We stopped to grab some sandwiches for lunch on the way home at Edelweiss Mountain Deli, one of Ty’s favorite options. I could tell that it continued to snow at home because I’d check on our web cam while riding the Gondola, and watched it as the snow got so deep that all the camera could see was white. The settled snow on the deck is now deeper than the level of my web cam, but I pulled away some snow and adjusted the angle so the settled height of the snow is once again visible.
As of this evening, we’re approaching 40 inches of accumulation at the house, and earlier, Jay Peak was already reporting 72 inches of accumulation, so Winter Storm Stella has been quite the event around here.
For the first time in a while, none of the family had anything else on their agenda, so we were all free to ski together today. Winter Storm Pluto wound down on Thursday night, which meant that unfortunately the resorts would have been pretty tracked up after all of Friday’s visitors. Based on my Friday morning tour at Bolton Valley though, I knew the powder from upslope portion of Pluto was really good, so that had me thinking a backcountry session was the call (not to mention it’s a holiday weekend for the resorts). But where to go? We’ve basically hit the point where lines are viable essentially all the way down into the mountain valleys, at least on the east side of the Greens, so basically everything there is on the table. The west side in general did well with Winter Storm Pluto, bit even with that boost, the base there is still lagging well behind the east side. With temperatures expected to head above freezing by midday, I was looking for a protected area with some north-facing lines, and ultimately decided on Lincoln Gap. Ty and I had visited Lincoln Gap back in February of 2015, and I was simply in awe of the massive acreage filled with steep open lines through the hardwoods. This was our chance to show the area to E and Dylan.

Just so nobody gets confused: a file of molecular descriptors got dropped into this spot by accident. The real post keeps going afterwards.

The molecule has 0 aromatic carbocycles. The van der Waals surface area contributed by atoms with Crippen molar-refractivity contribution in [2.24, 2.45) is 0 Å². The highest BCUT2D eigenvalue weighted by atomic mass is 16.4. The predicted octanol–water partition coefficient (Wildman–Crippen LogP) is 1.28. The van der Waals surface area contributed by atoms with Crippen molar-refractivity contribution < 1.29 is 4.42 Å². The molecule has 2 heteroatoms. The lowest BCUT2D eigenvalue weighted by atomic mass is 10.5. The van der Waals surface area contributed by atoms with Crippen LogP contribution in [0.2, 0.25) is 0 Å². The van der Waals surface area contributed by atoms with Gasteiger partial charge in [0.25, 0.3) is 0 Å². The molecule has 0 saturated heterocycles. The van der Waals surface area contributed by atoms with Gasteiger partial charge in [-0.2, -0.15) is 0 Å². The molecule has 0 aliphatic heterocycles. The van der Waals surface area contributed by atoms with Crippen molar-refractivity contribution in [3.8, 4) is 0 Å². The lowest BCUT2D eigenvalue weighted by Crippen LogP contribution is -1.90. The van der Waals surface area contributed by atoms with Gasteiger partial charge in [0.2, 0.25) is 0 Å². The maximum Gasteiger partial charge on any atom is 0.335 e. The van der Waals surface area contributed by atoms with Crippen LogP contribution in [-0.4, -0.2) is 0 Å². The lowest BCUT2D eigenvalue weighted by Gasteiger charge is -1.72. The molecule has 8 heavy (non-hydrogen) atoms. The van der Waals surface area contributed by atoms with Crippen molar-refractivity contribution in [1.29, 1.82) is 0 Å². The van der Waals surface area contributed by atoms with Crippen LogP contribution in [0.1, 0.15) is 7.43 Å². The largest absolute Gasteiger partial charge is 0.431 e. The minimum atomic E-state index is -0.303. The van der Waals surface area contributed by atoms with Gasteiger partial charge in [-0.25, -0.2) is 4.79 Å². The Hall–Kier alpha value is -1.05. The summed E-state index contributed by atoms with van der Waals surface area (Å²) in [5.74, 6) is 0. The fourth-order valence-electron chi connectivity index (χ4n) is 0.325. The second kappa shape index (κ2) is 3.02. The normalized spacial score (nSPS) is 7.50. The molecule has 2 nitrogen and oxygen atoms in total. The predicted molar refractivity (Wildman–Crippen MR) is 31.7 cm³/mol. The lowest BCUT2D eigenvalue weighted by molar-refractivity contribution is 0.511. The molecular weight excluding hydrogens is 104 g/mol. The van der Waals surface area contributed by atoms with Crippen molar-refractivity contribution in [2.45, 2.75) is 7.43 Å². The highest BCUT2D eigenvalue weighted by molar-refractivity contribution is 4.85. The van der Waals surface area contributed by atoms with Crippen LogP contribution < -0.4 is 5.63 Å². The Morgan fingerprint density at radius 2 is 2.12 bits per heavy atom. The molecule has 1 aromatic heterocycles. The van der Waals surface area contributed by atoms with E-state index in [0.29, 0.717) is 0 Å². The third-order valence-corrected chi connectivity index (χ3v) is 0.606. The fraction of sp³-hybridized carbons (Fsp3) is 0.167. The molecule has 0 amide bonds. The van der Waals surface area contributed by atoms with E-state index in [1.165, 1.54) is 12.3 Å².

Knowing that we had only until around midday before temperatures might be a concern with respect to the quality of the powder, we got a relatively early morning start. We were heading out into a gorgeous day with temperatures in the mid-20s F as we passed through the Mad River Valley. One thing that stuck me during our drive was that in the bottom of the Mad River Valley there only seemed to be about half the amount of snow on the ground relative to what we’ve got at our house, so I’m guessing the valley itself didn’t make out quite as well in the recent storms as we did farther north. As usual, snowpack certainly wasn’t an issue as we headed up to closure area on Lincoln Gap Road.
When Ty and I were last at Lincoln Gap to ski, we headed to the south side of the gap road, where there are a lot of popular north-facing lines. I was hoping to try something on the north side of the road this time – the terrain looks a little bit mellower for those getting their Tele legs. With the sun out and temperatures rising though, I didn’t dare risk sticking around on those southerly-facing areas, so we ultimately decided to once again use the route to the popular north-facing terrain that Ty and I had used last time. Once we got to the base of the main terrain area, I decided to alter our ascent from what Ty and I had done. There’s a nice skin track that follows the forest road and wraps beneath some of the terrain, and while it’s got a nice gentle grade, it’s quite circuitous. With concern for the warming temperatures, my plan was to instead just break a skin track right up the main north face. It was extra work, but we were able to direct ourselves right toward areas that looked good. And boy was there a lot of terrain that looked good, really good. I’d actually forgotten what a gold mine of ski terrain the whole Lincoln Gap area is, but I was quickly reminded and spent a lot of time gawking at amazing lines as I broke trail for the skin track.